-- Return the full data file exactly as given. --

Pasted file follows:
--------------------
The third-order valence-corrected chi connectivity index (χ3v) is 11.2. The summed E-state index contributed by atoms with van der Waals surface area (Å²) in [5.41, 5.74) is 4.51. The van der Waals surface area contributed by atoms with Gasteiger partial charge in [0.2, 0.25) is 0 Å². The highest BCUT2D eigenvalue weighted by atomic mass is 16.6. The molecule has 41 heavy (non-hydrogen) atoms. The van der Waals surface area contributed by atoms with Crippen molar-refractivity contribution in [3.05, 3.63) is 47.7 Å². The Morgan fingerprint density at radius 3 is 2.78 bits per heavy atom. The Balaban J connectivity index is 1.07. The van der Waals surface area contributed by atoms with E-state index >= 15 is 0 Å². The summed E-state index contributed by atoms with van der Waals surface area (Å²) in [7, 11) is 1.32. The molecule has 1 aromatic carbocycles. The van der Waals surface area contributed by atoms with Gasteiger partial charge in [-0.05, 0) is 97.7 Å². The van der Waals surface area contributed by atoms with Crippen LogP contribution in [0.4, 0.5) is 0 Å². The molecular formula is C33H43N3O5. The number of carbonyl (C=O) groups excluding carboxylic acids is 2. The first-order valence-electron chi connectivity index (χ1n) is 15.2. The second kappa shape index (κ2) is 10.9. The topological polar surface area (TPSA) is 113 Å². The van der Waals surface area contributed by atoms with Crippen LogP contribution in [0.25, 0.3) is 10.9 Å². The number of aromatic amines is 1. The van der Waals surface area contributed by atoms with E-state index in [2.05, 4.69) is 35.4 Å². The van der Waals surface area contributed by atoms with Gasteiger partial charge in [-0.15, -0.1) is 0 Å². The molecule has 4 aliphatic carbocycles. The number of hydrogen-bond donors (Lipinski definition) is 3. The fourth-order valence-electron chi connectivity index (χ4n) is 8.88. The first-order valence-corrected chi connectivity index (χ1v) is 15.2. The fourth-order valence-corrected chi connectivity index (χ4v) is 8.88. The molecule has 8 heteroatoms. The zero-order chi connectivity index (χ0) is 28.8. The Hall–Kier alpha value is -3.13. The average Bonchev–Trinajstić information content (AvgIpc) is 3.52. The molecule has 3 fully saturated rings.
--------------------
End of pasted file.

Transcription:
The third-order valence-corrected chi connectivity index (χ3v) is 11.2. The summed E-state index contributed by atoms with van der Waals surface area (Å²) in [5.41, 5.74) is 4.51. The van der Waals surface area contributed by atoms with Gasteiger partial charge in [0.2, 0.25) is 0 Å². The highest BCUT2D eigenvalue weighted by atomic mass is 16.6. The molecule has 41 heavy (non-hydrogen) atoms. The van der Waals surface area contributed by atoms with Crippen molar-refractivity contribution in [3.05, 3.63) is 47.7 Å². The Morgan fingerprint density at radius 3 is 2.78 bits per heavy atom. The Balaban J connectivity index is 1.07. The van der Waals surface area contributed by atoms with E-state index >= 15 is 0 Å². The summed E-state index contributed by atoms with van der Waals surface area (Å²) in [7, 11) is 1.32. The molecule has 1 aromatic carbocycles. The van der Waals surface area contributed by atoms with Gasteiger partial charge in [-0.05, 0) is 97.7 Å². The van der Waals surface area contributed by atoms with Crippen LogP contribution in [0.4, 0.5) is 0 Å². The molecular formula is C33H43N3O5. The number of carbonyl (C=O) groups excluding carboxylic acids is 2. The first-order valence-electron chi connectivity index (χ1n) is 15.2. The second kappa shape index (κ2) is 10.9. The topological polar surface area (TPSA) is 113 Å². The van der Waals surface area contributed by atoms with Crippen LogP contribution in [0.25, 0.3) is 10.9 Å². The number of aromatic amines is 1. The van der Waals surface area contributed by atoms with E-state index in [2.05, 4.69) is 35.4 Å². The van der Waals surface area contributed by atoms with Gasteiger partial charge in [-0.15, -0.1) is 0 Å². The molecule has 4 aliphatic carbocycles. The number of hydrogen-bond donors (Lipinski definition) is 3. The fourth-order valence-electron chi connectivity index (χ4n) is 8.88. The first-order valence-corrected chi connectivity index (χ1v) is 15.2. The fourth-order valence-corrected chi connectivity index (χ4v) is 8.88. The molecule has 8 heteroatoms. The zero-order chi connectivity index (χ0) is 28.8. The Hall–Kier alpha value is -3.13. The average Bonchev–Trinajstić information content (AvgIpc) is 3.52. The molecule has 3 fully saturated rings.